Nikolaevsk, AK, Where Medieval Russia Has Survived

Are you impressed that the Amish can keep their seventeenth-century lifestyle in modern-day America?  Well, today I learned about a group that’s even more amazing.  At the end of Alaska’s Kenai peninsula, there is a village of 400 Old Believers, followers of a banned Orthodox Christian sect that fled Russia more than 300 years ago, and still live without too many changes from those days.  Equally astonishing, they weren’t left behind when Russia sold Alaska to the United States, but moved there in the 1960s or 70s, after life in China and Brazil didn’t work out for them.  I guess those countries were too different; at least Alaska looks like Siberia.  Finally, they managed to escape attention until recently; the rest of America simply didn’t know they were there.


By the way, I think the black-and-white footage of churches being desecrated came from Bolshevik persecutions of the twentieth century, not from Peter the Great’s campaign.

To understand why the Old Believers left Russia in the first place, here’s what I wrote about them in my Russian history papers:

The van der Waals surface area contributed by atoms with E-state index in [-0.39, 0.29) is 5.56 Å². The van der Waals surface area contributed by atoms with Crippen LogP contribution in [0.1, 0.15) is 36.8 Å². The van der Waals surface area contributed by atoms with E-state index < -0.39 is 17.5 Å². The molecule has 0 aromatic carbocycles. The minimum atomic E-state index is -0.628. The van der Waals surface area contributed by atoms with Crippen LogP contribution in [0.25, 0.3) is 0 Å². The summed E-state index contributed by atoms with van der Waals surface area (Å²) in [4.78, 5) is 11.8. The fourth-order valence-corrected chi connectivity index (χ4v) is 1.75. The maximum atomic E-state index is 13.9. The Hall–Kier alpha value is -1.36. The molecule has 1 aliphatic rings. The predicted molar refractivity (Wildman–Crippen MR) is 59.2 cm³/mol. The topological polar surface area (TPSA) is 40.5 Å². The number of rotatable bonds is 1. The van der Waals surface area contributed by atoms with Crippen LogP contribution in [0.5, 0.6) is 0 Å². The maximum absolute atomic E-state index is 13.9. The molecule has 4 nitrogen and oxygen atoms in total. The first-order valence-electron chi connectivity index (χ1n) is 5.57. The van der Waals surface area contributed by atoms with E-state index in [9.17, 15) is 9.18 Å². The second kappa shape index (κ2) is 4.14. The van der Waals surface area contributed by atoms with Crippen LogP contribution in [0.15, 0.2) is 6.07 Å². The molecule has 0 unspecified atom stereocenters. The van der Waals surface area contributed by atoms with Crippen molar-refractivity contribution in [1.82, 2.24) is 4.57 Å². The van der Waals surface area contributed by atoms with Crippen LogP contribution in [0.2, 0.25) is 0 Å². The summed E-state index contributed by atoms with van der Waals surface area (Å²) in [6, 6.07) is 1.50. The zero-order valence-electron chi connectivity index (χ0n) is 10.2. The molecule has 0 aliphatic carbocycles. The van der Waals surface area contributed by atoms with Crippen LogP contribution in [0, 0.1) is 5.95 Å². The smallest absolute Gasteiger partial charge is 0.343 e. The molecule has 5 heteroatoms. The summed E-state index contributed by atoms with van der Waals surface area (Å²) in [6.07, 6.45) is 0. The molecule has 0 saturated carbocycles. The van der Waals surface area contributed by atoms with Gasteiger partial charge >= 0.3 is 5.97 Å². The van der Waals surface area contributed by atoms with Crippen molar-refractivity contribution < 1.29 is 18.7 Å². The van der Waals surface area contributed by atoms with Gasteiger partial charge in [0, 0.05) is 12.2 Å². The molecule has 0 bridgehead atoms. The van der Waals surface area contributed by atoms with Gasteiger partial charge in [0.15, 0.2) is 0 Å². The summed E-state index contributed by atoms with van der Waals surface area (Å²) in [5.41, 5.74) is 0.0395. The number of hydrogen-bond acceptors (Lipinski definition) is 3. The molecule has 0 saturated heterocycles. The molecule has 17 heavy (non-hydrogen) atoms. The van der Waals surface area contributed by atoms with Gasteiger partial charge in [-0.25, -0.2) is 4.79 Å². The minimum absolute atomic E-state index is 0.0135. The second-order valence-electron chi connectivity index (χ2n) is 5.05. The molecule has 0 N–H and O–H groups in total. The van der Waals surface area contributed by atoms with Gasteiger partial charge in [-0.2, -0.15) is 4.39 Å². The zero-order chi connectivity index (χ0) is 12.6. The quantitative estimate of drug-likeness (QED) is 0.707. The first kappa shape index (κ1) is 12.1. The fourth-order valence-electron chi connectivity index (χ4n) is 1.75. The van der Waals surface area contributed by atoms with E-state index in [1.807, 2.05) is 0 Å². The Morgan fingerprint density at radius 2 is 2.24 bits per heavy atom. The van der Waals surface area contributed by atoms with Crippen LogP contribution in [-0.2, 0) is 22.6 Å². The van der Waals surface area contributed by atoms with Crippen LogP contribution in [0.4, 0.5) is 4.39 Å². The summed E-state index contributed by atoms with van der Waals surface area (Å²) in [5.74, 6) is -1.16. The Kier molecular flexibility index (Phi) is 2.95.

Finally, mention should be made of an important controversy in the seventeenth-century Church. It all began in 1652 when the patriarch Nikon, perhaps the most brilliant man who ever led the Russian Church, declared he would reform its practices; he had been to the monasteries of Greece and was appalled at the divergences between Greek and Russian Orthodoxy. This was not a reformation in the sense of the one that created Protestantism; beliefs were never an issue here, only the way in which they were expressed. Among the changes Nikon proposed were:

1. Making the sign of the Cross with three fingers, instead of two.
2. Having outdoor processions face towards the sun, instead of away from it.
3. Spelling the name of the Savior Iesus in Cyrillic letters, not Isus.

These differences may seem trivial to us, but to the Russian who lived by ritual, they put one’s salvation on the line. Most Russian Christians refused to accept these changes, feeling that it was the Greek Church that was in error, not the Russian; furthermore, many felt that it was a sure sign that the Second Coming was near if the "One True Church" fell into error. Those who opposed Nikon’s reforms found a leader in the extremely pious archpriest Avvakum. The tsar, who favored the reforms, struck back savagely, equating resistance with both heresy and treason. Avvakum was exiled to Siberia, and later burned at the stake; his memoirs of his experiences are still emotion-gripping today. Nikon’s reforms were imposed upon the Church by force, but eventually Nikon himself was exiled because he was too independent-minded for the tsar’s liking. Those Christians who never accepted the reforms are called "Old Believers", and they can still be found in parts of Russia today.

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